Nigeria’s President Muhammadu Buhari signed the agreement for the African Continental Free Trade Area (AfCFTA) Sunday, aimed to increase trade between African countries.
This leaves Eritrea as the only African country not to be part of the trading bloc.
Nigerian President Muhammadu Buhari signed the landmark agreement at the African Union (AU) summit in Niger.
The first step is to cut tariffs for goods from countries within the bloc but the timeframe to do this is yet to be announced.
The AU says that the African Continental Free Trade Area – called AfCFTA – will create the world’s largest free trade area.
It also estimates that implementing AfCFTA will lead to around a 60% boost in intra-African trade by 2022.
Only 16% of international trade by African countries takes place between African countries, according to research by the African Development Bank in 2014.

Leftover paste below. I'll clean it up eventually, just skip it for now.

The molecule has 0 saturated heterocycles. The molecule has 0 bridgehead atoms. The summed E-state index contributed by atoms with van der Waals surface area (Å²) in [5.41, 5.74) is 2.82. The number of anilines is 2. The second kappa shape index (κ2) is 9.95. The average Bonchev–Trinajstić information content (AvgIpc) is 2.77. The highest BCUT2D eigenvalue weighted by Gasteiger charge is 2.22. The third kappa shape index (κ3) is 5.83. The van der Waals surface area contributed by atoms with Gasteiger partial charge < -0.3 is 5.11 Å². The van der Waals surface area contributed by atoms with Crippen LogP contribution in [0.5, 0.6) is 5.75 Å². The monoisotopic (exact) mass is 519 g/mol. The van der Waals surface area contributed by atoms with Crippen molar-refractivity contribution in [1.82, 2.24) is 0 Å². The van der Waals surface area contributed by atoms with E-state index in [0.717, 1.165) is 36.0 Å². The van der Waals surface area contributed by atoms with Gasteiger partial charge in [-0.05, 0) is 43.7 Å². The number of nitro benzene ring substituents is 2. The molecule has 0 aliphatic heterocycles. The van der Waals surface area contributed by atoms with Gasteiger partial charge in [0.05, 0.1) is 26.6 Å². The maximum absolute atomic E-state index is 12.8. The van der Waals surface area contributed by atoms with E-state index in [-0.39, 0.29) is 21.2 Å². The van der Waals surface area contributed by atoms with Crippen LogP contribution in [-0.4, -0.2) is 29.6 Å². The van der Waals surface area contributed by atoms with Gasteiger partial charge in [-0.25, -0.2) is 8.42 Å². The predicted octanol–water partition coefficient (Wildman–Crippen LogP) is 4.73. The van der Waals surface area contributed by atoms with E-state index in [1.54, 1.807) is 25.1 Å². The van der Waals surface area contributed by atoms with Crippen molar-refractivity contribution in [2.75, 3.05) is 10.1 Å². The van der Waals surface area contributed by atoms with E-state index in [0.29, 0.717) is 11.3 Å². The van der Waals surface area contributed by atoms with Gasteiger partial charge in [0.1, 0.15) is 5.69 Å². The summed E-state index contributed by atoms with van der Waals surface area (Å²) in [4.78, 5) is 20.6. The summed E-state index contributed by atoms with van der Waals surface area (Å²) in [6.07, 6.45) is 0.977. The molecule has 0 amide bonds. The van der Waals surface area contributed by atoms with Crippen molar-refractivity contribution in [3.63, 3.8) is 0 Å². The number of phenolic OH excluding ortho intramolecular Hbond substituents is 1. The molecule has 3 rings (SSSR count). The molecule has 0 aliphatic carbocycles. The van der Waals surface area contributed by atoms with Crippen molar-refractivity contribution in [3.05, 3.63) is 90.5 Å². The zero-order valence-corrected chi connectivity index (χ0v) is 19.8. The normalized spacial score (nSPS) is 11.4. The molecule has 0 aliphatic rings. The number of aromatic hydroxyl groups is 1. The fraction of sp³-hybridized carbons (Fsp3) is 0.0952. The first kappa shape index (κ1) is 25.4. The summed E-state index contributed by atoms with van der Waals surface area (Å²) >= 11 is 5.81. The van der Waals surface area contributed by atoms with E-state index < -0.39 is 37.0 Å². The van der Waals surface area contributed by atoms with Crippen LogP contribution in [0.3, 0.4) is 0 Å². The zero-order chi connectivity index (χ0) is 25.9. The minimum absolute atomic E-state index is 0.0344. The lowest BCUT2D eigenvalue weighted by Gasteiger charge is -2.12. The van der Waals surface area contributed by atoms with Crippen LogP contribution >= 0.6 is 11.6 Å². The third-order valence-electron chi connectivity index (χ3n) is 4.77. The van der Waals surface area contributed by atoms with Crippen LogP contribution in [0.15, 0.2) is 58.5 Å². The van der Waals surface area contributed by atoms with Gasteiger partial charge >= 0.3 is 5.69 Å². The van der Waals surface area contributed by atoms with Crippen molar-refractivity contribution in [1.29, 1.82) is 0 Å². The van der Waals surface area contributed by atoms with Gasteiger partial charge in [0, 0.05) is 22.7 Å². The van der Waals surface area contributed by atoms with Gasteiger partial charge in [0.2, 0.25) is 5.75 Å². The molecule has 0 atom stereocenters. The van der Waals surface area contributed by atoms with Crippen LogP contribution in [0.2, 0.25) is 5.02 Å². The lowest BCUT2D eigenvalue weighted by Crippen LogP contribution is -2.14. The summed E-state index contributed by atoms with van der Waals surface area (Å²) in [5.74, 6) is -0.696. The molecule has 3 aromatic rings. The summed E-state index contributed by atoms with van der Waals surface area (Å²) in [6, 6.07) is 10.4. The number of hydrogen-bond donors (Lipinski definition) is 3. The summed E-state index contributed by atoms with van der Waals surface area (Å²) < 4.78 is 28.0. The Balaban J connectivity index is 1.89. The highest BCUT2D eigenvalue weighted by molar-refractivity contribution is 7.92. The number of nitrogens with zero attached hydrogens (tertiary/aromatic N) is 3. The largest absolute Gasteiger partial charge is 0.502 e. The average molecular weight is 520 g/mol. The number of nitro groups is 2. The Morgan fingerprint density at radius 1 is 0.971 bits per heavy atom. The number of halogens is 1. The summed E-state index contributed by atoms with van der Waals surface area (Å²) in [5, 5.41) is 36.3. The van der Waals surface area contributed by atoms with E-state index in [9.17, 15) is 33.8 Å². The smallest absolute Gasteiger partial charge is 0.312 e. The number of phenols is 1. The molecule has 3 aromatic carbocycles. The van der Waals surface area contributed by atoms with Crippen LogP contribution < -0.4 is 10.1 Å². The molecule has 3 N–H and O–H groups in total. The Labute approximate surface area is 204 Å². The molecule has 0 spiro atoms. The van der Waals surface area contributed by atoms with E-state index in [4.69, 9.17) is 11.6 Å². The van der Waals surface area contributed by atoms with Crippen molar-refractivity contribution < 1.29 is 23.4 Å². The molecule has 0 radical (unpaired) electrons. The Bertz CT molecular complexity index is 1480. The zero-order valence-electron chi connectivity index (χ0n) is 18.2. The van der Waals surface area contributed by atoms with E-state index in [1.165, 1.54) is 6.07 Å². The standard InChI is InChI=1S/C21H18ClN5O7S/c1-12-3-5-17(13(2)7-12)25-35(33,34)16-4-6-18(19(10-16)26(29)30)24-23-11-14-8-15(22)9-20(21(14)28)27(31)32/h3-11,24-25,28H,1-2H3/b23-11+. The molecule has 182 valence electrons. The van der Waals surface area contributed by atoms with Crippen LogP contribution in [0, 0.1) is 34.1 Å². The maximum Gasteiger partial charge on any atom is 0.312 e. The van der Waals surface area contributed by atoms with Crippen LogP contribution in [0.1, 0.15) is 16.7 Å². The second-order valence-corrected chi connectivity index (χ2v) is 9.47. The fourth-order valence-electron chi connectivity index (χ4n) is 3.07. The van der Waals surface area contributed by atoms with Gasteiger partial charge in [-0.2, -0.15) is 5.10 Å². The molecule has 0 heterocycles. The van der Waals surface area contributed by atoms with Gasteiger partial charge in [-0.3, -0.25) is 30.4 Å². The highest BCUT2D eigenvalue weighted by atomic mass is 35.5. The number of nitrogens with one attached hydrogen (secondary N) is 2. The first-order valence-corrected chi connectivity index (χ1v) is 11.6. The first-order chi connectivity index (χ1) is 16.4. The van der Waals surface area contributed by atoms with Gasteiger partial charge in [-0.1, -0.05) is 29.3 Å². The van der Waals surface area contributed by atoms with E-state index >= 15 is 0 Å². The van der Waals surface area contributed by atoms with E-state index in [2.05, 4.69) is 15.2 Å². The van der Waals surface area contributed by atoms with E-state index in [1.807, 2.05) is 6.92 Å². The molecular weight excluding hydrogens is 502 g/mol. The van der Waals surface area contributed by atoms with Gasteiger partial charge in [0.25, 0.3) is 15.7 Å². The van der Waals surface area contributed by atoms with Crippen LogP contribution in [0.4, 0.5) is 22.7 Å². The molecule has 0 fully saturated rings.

At the moment some of that intra-Africa trade ranges from fresh fish from the Seychelles to petrol from Angola.
Why is it a big deal that Nigeria signed up?
AfCFTA hit a hurdle last year when Nigeria pulled out days before the country was due to sign the agreement.
Nigeria is Africa’s biggest economy and has long been a regional leader so, when it stalled, observers questioned if the African trade bloc would ever actually happen.
President Muhammadu Buhari said he needed further consultations in Nigeria.
Since then, the Nigerian Office for Trade Negotiation says it has consulted with 27 groups, including trade unions.
Nigeria has a lot to gain from increasing access to its goods and services to a wider African market. But many of those consulted also feared increased regional integration would lead to unfair competition for jobs and the goods they produce.
With Nigeria signed up, AfCFTA’s dream of increasing intra-Africa trade, which currently lags behind the volume of trade the continent does with Europe, is now one step closer.
Now that AfCFTA can offer access to the enormous Nigerian market, they are in a much stronger position to negotiate with regional bodies in other parts of the world.